How Will the Coronavirus Impact Us Financially? 

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How Will the Coronavirus Impact Us Financially?

We already know about the devastating medical consequences of the Coronavirus.  We’ve also seen the social consequences as cities and states restrict movement, entertainment, and business operations.

One of the effects we’re just beginning to realize is the economic devastation on small businesses and working-class people.  With companies temporarily (hopefully, only temporarily) shuttered and people unable to go to work or laid off due to local restrictions, people and small businesses will be hurting.  One outlook suggests that bankruptcy-related litigation could increase.  It’s really hard to forecast months ahead with so many daily changes.

That said, the measures in place to “flatten the curve” and reduce the spread of the virus have already exposed financial issues in our economies and in individual households.  While some level of financial assistance may be arriving soon, here is what we foresee:

Chapter 7 (liquidation-type bankruptcy for both consumers and businesses):

We predict a significant increase in Chapter 7 filings caused by sustained layoffs, medical costs of treating the Coronavirus and other illnesses, and the need to eliminate liabilities for personally guaranteed debts for businesses affected by the virus.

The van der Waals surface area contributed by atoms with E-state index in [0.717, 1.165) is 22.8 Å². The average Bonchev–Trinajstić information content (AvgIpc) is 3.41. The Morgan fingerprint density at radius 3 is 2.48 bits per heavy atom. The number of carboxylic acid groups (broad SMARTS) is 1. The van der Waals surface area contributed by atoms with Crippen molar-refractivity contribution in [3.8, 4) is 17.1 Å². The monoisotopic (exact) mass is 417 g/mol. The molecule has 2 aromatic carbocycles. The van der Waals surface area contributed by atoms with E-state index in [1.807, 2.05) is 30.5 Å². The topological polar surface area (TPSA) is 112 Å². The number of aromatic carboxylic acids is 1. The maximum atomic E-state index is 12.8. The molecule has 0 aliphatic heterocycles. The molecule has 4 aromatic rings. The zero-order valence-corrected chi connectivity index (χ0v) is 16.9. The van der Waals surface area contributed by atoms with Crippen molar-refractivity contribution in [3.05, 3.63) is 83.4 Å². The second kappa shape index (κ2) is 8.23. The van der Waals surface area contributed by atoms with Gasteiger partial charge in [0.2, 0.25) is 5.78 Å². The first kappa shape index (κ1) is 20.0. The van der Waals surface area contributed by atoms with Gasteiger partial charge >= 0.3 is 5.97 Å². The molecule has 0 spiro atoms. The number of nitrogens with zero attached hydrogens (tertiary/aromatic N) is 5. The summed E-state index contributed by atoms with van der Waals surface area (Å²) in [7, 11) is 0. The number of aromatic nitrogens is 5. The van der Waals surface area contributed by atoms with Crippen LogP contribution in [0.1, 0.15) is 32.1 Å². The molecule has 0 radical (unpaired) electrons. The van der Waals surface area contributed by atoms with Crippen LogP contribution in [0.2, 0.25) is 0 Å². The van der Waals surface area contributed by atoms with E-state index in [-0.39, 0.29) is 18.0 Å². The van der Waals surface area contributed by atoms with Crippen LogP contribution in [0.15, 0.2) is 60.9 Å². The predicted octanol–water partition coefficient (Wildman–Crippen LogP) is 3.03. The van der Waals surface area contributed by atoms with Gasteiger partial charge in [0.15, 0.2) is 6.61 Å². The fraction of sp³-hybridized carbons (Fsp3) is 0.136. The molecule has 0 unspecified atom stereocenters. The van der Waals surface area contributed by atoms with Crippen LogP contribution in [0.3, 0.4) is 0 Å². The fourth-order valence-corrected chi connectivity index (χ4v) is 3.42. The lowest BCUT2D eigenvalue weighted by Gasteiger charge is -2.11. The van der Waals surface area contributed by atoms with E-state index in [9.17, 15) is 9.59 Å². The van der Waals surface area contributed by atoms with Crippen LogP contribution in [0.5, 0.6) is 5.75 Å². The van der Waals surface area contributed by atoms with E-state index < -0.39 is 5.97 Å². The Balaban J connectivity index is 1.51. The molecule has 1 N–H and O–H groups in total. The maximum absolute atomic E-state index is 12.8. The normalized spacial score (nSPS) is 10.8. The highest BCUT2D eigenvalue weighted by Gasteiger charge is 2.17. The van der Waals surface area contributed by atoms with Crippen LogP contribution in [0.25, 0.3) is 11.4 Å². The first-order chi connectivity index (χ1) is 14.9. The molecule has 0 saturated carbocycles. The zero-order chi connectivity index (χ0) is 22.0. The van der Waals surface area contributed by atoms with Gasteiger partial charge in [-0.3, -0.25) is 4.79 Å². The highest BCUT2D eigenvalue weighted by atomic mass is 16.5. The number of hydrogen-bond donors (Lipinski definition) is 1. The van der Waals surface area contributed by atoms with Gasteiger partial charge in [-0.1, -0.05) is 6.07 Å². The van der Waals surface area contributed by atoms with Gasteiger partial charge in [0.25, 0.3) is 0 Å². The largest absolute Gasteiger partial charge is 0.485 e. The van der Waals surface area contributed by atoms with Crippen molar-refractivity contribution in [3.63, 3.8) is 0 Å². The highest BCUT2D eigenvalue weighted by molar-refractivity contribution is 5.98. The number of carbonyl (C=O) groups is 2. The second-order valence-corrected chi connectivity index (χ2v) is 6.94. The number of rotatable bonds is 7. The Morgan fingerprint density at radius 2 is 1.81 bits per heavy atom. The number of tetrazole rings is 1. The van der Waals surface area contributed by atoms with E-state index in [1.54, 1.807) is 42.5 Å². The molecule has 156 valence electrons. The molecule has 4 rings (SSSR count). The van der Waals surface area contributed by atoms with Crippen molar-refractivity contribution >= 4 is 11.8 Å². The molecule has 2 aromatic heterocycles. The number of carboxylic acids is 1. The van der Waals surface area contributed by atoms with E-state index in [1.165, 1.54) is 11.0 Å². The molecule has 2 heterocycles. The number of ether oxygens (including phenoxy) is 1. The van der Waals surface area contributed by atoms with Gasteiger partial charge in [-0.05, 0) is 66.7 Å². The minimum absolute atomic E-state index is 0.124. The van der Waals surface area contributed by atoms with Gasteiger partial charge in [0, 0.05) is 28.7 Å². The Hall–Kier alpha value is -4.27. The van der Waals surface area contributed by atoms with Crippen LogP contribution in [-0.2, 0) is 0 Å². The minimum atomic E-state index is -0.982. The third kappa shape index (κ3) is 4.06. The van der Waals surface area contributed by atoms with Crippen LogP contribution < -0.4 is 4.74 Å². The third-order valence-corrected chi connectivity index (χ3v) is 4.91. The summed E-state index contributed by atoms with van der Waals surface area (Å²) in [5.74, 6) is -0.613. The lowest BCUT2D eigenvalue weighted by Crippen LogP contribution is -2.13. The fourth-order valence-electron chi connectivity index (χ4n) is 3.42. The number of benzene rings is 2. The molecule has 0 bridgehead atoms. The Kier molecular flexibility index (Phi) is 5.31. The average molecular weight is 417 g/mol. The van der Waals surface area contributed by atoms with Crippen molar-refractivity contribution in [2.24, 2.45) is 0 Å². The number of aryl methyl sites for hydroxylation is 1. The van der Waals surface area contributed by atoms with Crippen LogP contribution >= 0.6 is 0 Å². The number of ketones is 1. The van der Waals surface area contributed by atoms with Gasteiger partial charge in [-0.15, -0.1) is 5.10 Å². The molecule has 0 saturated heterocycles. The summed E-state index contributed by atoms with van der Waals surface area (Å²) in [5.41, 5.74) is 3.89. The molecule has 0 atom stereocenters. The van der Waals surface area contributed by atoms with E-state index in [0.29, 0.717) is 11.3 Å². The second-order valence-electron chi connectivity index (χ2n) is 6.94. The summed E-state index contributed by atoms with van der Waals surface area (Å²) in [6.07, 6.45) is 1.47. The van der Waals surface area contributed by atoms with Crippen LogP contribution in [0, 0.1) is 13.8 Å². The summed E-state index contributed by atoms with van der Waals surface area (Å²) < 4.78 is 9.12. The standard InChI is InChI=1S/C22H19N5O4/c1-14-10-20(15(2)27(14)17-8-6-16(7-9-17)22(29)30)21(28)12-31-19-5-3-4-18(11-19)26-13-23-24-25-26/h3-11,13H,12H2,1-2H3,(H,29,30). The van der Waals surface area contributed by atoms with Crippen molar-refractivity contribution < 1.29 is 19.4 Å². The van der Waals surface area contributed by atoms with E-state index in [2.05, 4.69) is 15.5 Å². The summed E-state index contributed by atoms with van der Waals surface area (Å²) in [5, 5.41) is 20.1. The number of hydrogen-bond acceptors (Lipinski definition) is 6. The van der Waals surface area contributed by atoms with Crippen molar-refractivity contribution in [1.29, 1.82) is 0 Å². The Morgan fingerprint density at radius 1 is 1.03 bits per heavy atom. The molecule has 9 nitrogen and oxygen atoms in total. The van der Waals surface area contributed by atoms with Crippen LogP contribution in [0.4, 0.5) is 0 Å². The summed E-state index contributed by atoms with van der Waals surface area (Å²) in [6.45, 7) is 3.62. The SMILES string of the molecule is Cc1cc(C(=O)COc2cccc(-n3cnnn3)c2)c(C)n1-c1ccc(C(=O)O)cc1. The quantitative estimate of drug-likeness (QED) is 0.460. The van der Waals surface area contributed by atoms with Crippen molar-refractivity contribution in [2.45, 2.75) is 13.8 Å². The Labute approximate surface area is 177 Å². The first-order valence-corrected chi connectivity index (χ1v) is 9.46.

Chapter 13 (reorganization-type bankruptcy for consumers only):

Existing Chapter 13 clients can seek relief in the form of skipped payments, but may need to consider re-filing cases if the long-term outlook is bleak and they cannot afford their existing plan payments when we are back to pre-Coronavirus freedoms.

People who experienced short term pain but haven’t lost their jobs permanently might turn to Chapter 13 to address unpaid income taxes, student loans, domestic support obligations, mortgages, and car loan payments and get back on track financially.

Chapter 12 (reorganization-type bankruptcy for farmers and fishermen only):

Chapter 11 (reorganization-type bankruptcy for businesses and individuals with very high debt):

Chapter 11 could be an avenue for small businesses (and a few individuals, as well) looking to restructure.  However, businesses that survive the Virus and its ripple effects would be wise to seek help in negotiating with their largest creditors before jumping to a bankruptcy filing.  Banks may be willing to afford forbearance agreements and other plans to stave off bankruptcy filings.

One way or another, bankruptcy filings will probably increase for the first time in about a decade.

If you are currently in a bankruptcy or contemplating bankruptcy for financial relief, please give us a call to discuss whether now is the right time to proceed and how we can best assist you or your small business.  We’re in this together and here to help.

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Jeffrey L. Wagoner


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